Traugott Sandmeyer (1854-1922)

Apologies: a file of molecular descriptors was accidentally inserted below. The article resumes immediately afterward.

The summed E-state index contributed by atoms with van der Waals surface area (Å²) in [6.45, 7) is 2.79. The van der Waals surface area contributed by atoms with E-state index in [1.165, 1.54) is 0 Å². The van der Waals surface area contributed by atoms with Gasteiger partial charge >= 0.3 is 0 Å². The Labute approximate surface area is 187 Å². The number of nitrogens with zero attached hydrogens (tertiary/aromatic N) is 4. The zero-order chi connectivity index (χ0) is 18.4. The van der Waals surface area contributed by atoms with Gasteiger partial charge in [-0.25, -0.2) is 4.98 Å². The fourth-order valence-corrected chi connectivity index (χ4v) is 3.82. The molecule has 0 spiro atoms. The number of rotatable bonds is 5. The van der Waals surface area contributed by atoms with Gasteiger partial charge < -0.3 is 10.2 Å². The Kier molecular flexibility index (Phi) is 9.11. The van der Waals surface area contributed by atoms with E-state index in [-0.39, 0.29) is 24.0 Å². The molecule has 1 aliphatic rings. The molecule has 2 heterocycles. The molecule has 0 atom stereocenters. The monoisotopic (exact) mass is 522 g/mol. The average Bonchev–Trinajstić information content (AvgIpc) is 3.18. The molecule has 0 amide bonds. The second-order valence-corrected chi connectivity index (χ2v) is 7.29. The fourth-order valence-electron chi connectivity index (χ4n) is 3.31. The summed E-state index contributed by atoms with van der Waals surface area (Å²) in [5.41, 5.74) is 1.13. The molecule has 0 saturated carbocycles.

Born in Wettingen near Zurich, and lived in the Zurich area for nearly all of his life. He trained as a precision instrument-maker, but became interested in chemistry. Self-educated in chemistry, he carried out chemical experiments in his kitchen. In 1881, he became a lecture assistant to Victor Meyer (1848-1897). He followed Meyer to Göttingen in 1886, but soon returned to Zurich and worked for Arthur Hantzsch (1857-1935). Sandmeyer joined Geigy as a research scientist in 1888, and eventually became a director of the firm. He discovered the decomposition of aryl diazonium chlorides to chloroarenes in the presence of copper (I) chloride in 1884. He also worked on the triphenylmethane dyes and the synthesis of isatin. Many years before, he had suggested to Victor Meyer an impurity in commerical benzene was responsible for the isatin reaction with sulphuric acid, thereby paving the way for Meyer's discovery of thiophen.